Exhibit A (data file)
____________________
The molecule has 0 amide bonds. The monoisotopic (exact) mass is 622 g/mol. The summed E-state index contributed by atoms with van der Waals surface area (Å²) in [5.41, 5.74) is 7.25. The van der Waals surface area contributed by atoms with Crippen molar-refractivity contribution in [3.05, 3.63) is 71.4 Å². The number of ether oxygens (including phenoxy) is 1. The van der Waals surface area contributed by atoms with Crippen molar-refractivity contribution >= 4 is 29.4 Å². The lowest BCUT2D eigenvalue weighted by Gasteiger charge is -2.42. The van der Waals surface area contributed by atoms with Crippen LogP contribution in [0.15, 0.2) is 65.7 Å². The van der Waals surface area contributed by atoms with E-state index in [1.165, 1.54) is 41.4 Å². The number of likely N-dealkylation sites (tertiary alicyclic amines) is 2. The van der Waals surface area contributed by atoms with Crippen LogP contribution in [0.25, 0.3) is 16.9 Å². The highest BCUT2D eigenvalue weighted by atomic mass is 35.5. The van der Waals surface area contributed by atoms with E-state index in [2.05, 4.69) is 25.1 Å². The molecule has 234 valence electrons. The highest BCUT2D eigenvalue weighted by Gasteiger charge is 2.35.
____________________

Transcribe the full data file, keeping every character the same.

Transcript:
The molecule has 0 amide bonds. The monoisotopic (exact) mass is 622 g/mol. The summed E-state index contributed by atoms with van der Waals surface area (Å²) in [5.41, 5.74) is 7.25. The van der Waals surface area contributed by atoms with Crippen molar-refractivity contribution in [3.05, 3.63) is 71.4 Å². The number of ether oxygens (including phenoxy) is 1. The van der Waals surface area contributed by atoms with Crippen molar-refractivity contribution >= 4 is 29.4 Å². The lowest BCUT2D eigenvalue weighted by Gasteiger charge is -2.42. The van der Waals surface area contributed by atoms with Crippen LogP contribution in [0.15, 0.2) is 65.7 Å². The van der Waals surface area contributed by atoms with E-state index in [1.165, 1.54) is 41.4 Å². The number of likely N-dealkylation sites (tertiary alicyclic amines) is 2. The van der Waals surface area contributed by atoms with Crippen LogP contribution in [0.25, 0.3) is 16.9 Å². The highest BCUT2D eigenvalue weighted by atomic mass is 35.5. The van der Waals surface area contributed by atoms with E-state index in [2.05, 4.69) is 25.1 Å². The molecule has 234 valence electrons. The highest BCUT2D eigenvalue weighted by Gasteiger charge is 2.35.